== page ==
3 Immortals

Three Lucky Immortals

You may have seen these three before in homes, offices, Asian restaurants, Buddhist or Taoist Temples.
These statues are often used for Feng Shui purposes to honor the “gods” and to bring blessings. The trio
is referred to as Fuk Luk Shau, or Fu Lu Sau, which loosely translates to the Three Lucky Immortals or
Three Star Gods. They are considered in the common household as the patrons of health, wealth and
According to the legends, Fu Xing (Star) is believed to be Yang Cheng, a governor of Daozhou, who wrote
a treatise to the Emperor of China to end the suffering of the people through improvement of
agriculture. After his death, he was commemorated as the patron of prosperity, good fortune, wealth,
blessings, and happiness as he helped bring about a time of abundance to the citizens. The term
prosperity not only refers to material wealth, but is a word that includes good relationships, happy
family, peace, love and overall good fortune. He is typically depicted carrying a scepter or scroll.
Lu Xing was thought to be Zhang Xian, a government official of the Later Shu Dynasty. Lu translates to
“government salary”, and in the imperial days of China, having an appointed civil service position was
considered highly prestigious, brought great honor to the family, and was the surest path to success and
wealth. Based on tales, Zhang Xian was a government official who brought much fortune and happiness
to the people of Shu, it was believed that this was due to his deep loving relationship with Lady Huarui.
After being conquered, Zhang Xian mysteriously died, and the new Emperor Ren Zong took Lady Huarui
as his concubine. Even after his death, Lady Huarui still prayed to the late Zhang Xian for a son. Legend
has it Zhang Xian came to the Emperor in a dream and showed the Emperor he had the power to bestow
a son upon anyone who prayed to him, as this was vitally important for the Emperor to have a worthy
male successor. Not only did the Emperor accept Lady Huarui’s behavior, he decreed Zhang Xian as the
patron “god” for granting a son. He’s considered the patron god for wealth because in the imperial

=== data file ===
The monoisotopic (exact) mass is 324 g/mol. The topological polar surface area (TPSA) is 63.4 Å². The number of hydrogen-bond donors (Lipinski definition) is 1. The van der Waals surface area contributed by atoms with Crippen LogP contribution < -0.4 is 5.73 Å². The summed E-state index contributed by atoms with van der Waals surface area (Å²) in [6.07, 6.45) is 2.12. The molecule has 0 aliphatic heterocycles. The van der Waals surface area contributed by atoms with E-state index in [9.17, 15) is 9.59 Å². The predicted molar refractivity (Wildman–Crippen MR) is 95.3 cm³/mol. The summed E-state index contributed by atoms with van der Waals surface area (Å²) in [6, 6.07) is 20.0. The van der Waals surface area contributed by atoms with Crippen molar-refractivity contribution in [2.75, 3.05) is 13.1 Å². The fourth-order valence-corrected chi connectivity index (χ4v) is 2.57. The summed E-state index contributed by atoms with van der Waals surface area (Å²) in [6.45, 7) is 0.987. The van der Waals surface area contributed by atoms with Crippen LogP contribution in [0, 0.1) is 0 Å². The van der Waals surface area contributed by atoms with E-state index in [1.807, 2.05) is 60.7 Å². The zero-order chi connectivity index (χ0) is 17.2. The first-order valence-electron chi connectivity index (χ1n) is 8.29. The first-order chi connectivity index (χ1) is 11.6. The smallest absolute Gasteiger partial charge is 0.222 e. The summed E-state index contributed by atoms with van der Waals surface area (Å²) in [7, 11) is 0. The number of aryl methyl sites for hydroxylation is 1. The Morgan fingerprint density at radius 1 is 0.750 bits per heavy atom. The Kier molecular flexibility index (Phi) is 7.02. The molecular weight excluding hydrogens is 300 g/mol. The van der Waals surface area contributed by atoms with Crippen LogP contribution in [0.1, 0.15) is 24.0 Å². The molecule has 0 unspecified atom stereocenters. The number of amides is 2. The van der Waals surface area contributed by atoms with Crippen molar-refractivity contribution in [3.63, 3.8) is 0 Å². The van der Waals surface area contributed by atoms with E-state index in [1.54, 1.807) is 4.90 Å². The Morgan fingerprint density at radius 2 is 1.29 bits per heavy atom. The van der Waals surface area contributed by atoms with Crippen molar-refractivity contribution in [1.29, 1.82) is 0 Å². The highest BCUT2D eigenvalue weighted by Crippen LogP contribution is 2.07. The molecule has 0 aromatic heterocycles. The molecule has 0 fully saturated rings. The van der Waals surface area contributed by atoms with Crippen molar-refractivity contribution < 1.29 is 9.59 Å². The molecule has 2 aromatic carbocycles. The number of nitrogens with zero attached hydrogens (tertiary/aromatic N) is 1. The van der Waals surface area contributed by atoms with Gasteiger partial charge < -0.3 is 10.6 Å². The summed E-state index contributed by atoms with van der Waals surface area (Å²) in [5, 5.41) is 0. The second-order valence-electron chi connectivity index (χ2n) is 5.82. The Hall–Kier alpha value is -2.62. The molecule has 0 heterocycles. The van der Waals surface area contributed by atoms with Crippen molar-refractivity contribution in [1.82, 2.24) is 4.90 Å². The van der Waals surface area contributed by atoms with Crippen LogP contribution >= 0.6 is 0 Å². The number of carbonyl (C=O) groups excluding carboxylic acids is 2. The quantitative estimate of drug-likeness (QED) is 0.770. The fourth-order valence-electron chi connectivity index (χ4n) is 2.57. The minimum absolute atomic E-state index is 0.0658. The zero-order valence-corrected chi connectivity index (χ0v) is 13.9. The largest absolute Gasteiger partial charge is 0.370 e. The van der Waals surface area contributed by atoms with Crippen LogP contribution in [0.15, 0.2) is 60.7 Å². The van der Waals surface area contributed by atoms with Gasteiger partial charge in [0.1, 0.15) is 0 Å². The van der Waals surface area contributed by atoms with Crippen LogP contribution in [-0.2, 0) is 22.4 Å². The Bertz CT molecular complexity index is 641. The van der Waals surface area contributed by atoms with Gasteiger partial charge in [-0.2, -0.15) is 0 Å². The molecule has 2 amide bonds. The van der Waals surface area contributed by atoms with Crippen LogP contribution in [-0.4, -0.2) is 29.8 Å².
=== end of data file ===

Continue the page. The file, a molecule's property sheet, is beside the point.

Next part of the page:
times, only males were able to hold civil service titles, and therefore were the only ones who had a
chance to bring wealth to the family. He’s often represented with a gold ingot or with a baby boy.
Shau Xing has a very peculiar legend! He was believed to be a Taoist immortal who stayed in his
mother’s womb for 10 years before being born a fully mature old man! As the story goes, the Emperor
of the Northern Song dynasty had randomly invited this old man he had just met on the street to visit
with him. Once the emperor realized who his guest was, he knew he was blessed with longevity. Little
else is written about the mysterious Shau Xing. Shau Xing is depicted has having a prolonged forehead
and is often seen carrying a Peach of Immortality, a gourd containing the Elixir of life, and his deer staff.
Whether the legends are true or not, they offer themselves as symbols for the things we strive towards.
An often misunderstood notion, deities and ancestors weren’t meant to be worshiped, but rather
honored and revered. What deities represent serves as a reflection of the self. It’s not always easy to
see the good in ourselves, but if we can see the good in a deity and what they represent, than we can
aspire to become it! In modern day society we have the term Law of Attraction, a universal principle
that simply says you will draw to yourself that which you think about the most. Alas! We find East
meets West once again! #WhitetigerKungFu #bakfupai

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